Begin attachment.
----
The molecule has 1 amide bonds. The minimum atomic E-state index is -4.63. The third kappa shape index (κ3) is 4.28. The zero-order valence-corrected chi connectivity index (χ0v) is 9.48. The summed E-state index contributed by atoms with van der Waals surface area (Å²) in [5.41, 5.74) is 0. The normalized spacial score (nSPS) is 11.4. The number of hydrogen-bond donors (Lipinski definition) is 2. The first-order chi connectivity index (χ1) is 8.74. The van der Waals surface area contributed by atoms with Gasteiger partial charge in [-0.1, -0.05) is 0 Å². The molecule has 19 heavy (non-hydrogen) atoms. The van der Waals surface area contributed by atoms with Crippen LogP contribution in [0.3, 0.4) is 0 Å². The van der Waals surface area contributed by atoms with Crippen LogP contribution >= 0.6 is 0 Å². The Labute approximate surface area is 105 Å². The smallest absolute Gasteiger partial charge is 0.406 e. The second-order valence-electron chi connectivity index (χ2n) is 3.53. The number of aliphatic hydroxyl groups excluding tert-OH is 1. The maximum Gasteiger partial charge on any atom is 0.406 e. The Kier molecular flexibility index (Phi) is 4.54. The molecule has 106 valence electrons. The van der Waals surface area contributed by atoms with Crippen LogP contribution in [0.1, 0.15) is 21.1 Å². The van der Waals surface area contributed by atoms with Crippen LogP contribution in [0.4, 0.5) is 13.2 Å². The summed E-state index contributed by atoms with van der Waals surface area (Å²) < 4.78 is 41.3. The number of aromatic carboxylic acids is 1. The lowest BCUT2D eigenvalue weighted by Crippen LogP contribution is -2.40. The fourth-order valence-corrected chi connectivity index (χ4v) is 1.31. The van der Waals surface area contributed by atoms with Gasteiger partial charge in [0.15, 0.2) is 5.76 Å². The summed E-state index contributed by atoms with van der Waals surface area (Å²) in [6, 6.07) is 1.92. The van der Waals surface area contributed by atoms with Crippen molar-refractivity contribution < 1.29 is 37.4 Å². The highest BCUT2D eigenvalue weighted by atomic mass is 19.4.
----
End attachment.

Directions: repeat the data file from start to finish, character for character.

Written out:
The molecule has 1 amide bonds. The minimum atomic E-state index is -4.63. The third kappa shape index (κ3) is 4.28. The zero-order valence-corrected chi connectivity index (χ0v) is 9.48. The summed E-state index contributed by atoms with van der Waals surface area (Å²) in [5.41, 5.74) is 0. The normalized spacial score (nSPS) is 11.4. The number of hydrogen-bond donors (Lipinski definition) is 2. The first-order chi connectivity index (χ1) is 8.74. The van der Waals surface area contributed by atoms with Gasteiger partial charge in [-0.1, -0.05) is 0 Å². The molecule has 19 heavy (non-hydrogen) atoms. The van der Waals surface area contributed by atoms with Crippen LogP contribution in [0.3, 0.4) is 0 Å². The van der Waals surface area contributed by atoms with Crippen LogP contribution >= 0.6 is 0 Å². The Labute approximate surface area is 105 Å². The smallest absolute Gasteiger partial charge is 0.406 e. The second-order valence-electron chi connectivity index (χ2n) is 3.53. The number of aliphatic hydroxyl groups excluding tert-OH is 1. The maximum Gasteiger partial charge on any atom is 0.406 e. The Kier molecular flexibility index (Phi) is 4.54. The molecule has 106 valence electrons. The van der Waals surface area contributed by atoms with Crippen LogP contribution in [0.1, 0.15) is 21.1 Å². The van der Waals surface area contributed by atoms with Crippen LogP contribution in [0.4, 0.5) is 13.2 Å². The summed E-state index contributed by atoms with van der Waals surface area (Å²) < 4.78 is 41.3. The number of aromatic carboxylic acids is 1. The lowest BCUT2D eigenvalue weighted by Crippen LogP contribution is -2.40. The fourth-order valence-corrected chi connectivity index (χ4v) is 1.31. The van der Waals surface area contributed by atoms with Gasteiger partial charge in [0.15, 0.2) is 5.76 Å². The summed E-state index contributed by atoms with van der Waals surface area (Å²) in [6, 6.07) is 1.92. The van der Waals surface area contributed by atoms with Crippen molar-refractivity contribution < 1.29 is 37.4 Å². The highest BCUT2D eigenvalue weighted by atomic mass is 19.4.